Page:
Tag Archives: volunteerism

The International Choral Festival

The International Choral Festival marked its debut in 1987. That year was memorable on two accounts; it was also the year I became a mother. Following the success of the first Festival, a second followed three years later. So, too, did the arrival of our second son.

Though anticipating the birth of our first child during the inaugural Festival and being sleep deprived during the second, it was welcome respite to listen to choirs in various locations around Missoula. Since then, we have enjoyed the diversity of the choirs and their music in this triennial event.

The Ninth International Choral Festival was held July 17-20. For the first time, Rich and I served as hosts. We didn’t request a specific age group, sex, or country on our volunteer application. Instead, the thrill of the unknown we felt while awaiting the births of our children was magnified fourfold. Will our guests be males or females? Adults or youth? Where will they be from? Will they speak English?

We learned the answers to our first three questions days before the Festival began. We’d be hosting three young women from Taiwan’s Formosa Singers.

Formosa Singers at Southgate Mall
Formosa Singers at Southgate Mall

Our fourth question was answered when we met Lin Ying-Jyun, Fan Chih-Jung, and Li Szn Fang—AKA Amy, Tiffany, and Rainbow Amy—at Missoula Children’s Theater. Yes.

Hosting Tiffany, Amy, and Rainbow was a treat beyond measure. Sprinkled between rehearsals and concerts, we prepared and shared meals, sang, laughed, and enjoyed learning about their culture while sharing some of our own.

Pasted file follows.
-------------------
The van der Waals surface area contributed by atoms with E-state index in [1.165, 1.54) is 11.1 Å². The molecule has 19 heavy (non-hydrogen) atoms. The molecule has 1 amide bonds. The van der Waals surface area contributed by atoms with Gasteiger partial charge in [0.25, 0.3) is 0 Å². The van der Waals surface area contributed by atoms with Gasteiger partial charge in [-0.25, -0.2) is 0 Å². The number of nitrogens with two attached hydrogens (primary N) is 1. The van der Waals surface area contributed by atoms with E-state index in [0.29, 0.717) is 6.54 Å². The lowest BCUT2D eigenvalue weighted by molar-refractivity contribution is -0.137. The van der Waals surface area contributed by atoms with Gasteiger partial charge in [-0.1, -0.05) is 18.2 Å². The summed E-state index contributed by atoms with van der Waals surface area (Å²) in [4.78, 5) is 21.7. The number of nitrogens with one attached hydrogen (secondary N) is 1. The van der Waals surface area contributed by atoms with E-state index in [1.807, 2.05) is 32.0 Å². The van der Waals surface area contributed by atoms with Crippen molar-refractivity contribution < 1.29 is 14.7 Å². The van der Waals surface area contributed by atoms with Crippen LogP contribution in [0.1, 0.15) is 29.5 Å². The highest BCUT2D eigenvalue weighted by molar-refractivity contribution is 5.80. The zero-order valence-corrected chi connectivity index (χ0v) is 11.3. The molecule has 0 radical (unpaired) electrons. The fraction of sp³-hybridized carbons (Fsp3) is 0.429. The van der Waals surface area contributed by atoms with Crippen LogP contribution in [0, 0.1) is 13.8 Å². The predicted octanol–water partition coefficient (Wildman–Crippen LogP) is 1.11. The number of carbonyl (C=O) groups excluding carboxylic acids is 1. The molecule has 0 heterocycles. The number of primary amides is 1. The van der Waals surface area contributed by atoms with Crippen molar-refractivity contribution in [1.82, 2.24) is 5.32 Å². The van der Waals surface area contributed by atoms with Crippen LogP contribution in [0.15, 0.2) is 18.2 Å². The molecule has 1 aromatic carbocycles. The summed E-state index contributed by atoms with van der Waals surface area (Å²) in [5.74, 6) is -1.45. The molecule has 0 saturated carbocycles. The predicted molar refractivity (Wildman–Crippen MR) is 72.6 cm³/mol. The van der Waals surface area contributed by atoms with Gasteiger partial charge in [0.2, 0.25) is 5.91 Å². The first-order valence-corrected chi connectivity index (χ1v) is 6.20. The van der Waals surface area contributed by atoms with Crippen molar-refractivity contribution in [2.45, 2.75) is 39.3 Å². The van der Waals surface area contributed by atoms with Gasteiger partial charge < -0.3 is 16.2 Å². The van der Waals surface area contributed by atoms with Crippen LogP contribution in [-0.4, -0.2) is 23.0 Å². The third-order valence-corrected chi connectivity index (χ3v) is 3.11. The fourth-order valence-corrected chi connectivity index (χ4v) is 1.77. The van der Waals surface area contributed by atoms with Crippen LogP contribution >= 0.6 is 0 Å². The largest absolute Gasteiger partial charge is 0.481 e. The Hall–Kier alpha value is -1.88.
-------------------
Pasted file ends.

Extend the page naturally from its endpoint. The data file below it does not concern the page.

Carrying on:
Rainbow, Karen, Amy and Tiffany at UM
Rainbow, Karen, Amy and Tiffany at UM

We reveled in seeing Missoula’s beauty through the eyes of our guests…

Tiffany, Amy and Rainbow at Greenough Park
Tiffany, Amy and Rainbow at Greenough Park
Amy, Susan, Rainbow and Tiffany at Farmer's Market
Amy, Susan, Rainbow and Tiffany at Farmer’s Market

…and at times we were guests, both at Festival events and at a fellow host family’s home for an evening filled with food and drink, laughter and song.

The sing-off winners! Cody, Bob, David, Tung Tung, Meko, Hsin-Hsin, Tiffany, Rainbow, Amy and Tyrone
The sing-off winners! Cody, Bob, David, Tung Tung, Meko, Hsin-Hsin, Tiffany, Rainbow, Amy and Tyron

In addition, the Formosa Singers prepared a luncheon for their host families, introducing us to some tasty Taiwanese dishes and affording us an opportunity to visit with other choir members and hosts.

Rainbow and Dai Rong serving spicy tofu and rice
Rainbow and Dai Rong serving spicy tofu and rice

The final day of the Festival fell on my birthday. There were so many moments of sweetness throughout the day, highlighted by the card the girls made for me with its inscription, Dear Mom.

A special birthday card
A special birthday card
Ju, Amy, Sunny, Alice, Tiffany and Rainbow at the After-Festival Party
Ju, Amy, Sunny, Alice, Tiffany and Rainbow at the After-Festival Party

“When are you coming to Taiwan?” our girls asked, more than once during our time together.

“Maybe in 2014.”

That hope lessened our sadness—somewhat—as we shared tearful goodbyes when our days together ended much too quickly.

The connectedness of our world was affirmed that day, though. As our girls left Missoula, our son Colin spent four hours in Taiwan enroute to Thailand. And according to a recent article in the Missoula Independent, Whistling Andy Distillery in Bigfork is going to be selling spirits in Taiwan.

If Rich and I are fortunate enough to visit our Taiwanese daughters someday, perhaps one of our toasts will be with a Made in Montana spirit. Full circle, indeed.

National Day of Service